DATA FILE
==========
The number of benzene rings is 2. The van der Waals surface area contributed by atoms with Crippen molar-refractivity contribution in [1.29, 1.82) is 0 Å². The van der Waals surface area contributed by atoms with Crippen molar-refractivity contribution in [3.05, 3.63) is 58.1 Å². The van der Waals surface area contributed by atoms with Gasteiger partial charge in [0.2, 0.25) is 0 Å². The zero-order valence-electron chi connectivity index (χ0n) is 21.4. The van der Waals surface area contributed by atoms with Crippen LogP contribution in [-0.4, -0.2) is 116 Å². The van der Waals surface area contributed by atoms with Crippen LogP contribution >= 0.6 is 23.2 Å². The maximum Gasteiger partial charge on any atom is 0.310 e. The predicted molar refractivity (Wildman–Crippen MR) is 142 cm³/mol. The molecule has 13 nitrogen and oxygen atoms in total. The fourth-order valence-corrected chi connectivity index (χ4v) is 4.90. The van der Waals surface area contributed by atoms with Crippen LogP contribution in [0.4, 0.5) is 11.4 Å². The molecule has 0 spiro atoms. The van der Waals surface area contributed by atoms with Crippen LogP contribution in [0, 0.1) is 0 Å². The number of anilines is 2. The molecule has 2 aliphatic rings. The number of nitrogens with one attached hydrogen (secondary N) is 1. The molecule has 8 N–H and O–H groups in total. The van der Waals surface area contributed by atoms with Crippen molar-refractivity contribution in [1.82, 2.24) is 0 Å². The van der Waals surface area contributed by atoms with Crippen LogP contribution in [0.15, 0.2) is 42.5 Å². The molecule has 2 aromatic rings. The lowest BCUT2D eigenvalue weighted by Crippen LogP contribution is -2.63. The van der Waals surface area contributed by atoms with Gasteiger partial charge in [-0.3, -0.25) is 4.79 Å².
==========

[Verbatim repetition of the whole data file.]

The number of benzene rings is 2. The van der Waals surface area contributed by atoms with Crippen molar-refractivity contribution in [1.29, 1.82) is 0 Å². The van der Waals surface area contributed by atoms with Crippen molar-refractivity contribution in [3.05, 3.63) is 58.1 Å². The van der Waals surface area contributed by atoms with Gasteiger partial charge in [0.2, 0.25) is 0 Å². The zero-order valence-electron chi connectivity index (χ0n) is 21.4. The van der Waals surface area contributed by atoms with Crippen LogP contribution in [-0.4, -0.2) is 116 Å². The van der Waals surface area contributed by atoms with Crippen LogP contribution >= 0.6 is 23.2 Å². The maximum Gasteiger partial charge on any atom is 0.310 e. The predicted molar refractivity (Wildman–Crippen MR) is 142 cm³/mol. The molecule has 13 nitrogen and oxygen atoms in total. The fourth-order valence-corrected chi connectivity index (χ4v) is 4.90. The van der Waals surface area contributed by atoms with Crippen LogP contribution in [0.4, 0.5) is 11.4 Å². The molecule has 0 spiro atoms. The van der Waals surface area contributed by atoms with Crippen LogP contribution in [0, 0.1) is 0 Å². The number of anilines is 2. The molecule has 2 aliphatic rings. The number of nitrogens with one attached hydrogen (secondary N) is 1. The molecule has 8 N–H and O–H groups in total. The van der Waals surface area contributed by atoms with Crippen molar-refractivity contribution in [1.82, 2.24) is 0 Å². The van der Waals surface area contributed by atoms with Crippen LogP contribution in [0.15, 0.2) is 42.5 Å². The molecule has 2 aromatic rings. The lowest BCUT2D eigenvalue weighted by Crippen LogP contribution is -2.63. The van der Waals surface area contributed by atoms with Gasteiger partial charge in [-0.3, -0.25) is 4.79 Å².